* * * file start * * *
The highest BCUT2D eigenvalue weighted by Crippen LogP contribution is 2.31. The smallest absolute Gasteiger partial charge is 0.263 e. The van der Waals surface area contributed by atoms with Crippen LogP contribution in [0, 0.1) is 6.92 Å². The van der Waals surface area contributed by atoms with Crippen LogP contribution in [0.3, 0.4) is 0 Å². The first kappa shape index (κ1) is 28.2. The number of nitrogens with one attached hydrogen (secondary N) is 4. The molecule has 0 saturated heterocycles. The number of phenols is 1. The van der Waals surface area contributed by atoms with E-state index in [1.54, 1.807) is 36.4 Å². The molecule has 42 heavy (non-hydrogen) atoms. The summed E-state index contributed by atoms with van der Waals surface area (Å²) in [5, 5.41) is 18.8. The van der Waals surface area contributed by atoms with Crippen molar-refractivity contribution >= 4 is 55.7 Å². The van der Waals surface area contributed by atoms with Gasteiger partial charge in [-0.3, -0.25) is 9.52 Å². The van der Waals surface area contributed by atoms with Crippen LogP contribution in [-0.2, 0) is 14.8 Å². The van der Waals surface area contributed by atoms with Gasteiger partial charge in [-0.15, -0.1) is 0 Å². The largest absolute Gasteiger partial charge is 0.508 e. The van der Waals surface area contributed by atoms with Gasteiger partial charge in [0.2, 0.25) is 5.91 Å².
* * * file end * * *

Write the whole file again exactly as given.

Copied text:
The highest BCUT2D eigenvalue weighted by Crippen LogP contribution is 2.31. The smallest absolute Gasteiger partial charge is 0.263 e. The van der Waals surface area contributed by atoms with Crippen LogP contribution in [0, 0.1) is 6.92 Å². The van der Waals surface area contributed by atoms with Crippen LogP contribution in [0.3, 0.4) is 0 Å². The first kappa shape index (κ1) is 28.2. The number of nitrogens with one attached hydrogen (secondary N) is 4. The molecule has 0 saturated heterocycles. The number of phenols is 1. The van der Waals surface area contributed by atoms with E-state index in [1.54, 1.807) is 36.4 Å². The molecule has 42 heavy (non-hydrogen) atoms. The summed E-state index contributed by atoms with van der Waals surface area (Å²) in [5, 5.41) is 18.8. The van der Waals surface area contributed by atoms with Crippen molar-refractivity contribution >= 4 is 55.7 Å². The van der Waals surface area contributed by atoms with Gasteiger partial charge in [-0.3, -0.25) is 9.52 Å². The van der Waals surface area contributed by atoms with Crippen LogP contribution in [-0.2, 0) is 14.8 Å². The van der Waals surface area contributed by atoms with Gasteiger partial charge in [-0.15, -0.1) is 0 Å². The largest absolute Gasteiger partial charge is 0.508 e. The van der Waals surface area contributed by atoms with Gasteiger partial charge in [0.2, 0.25) is 5.91 Å².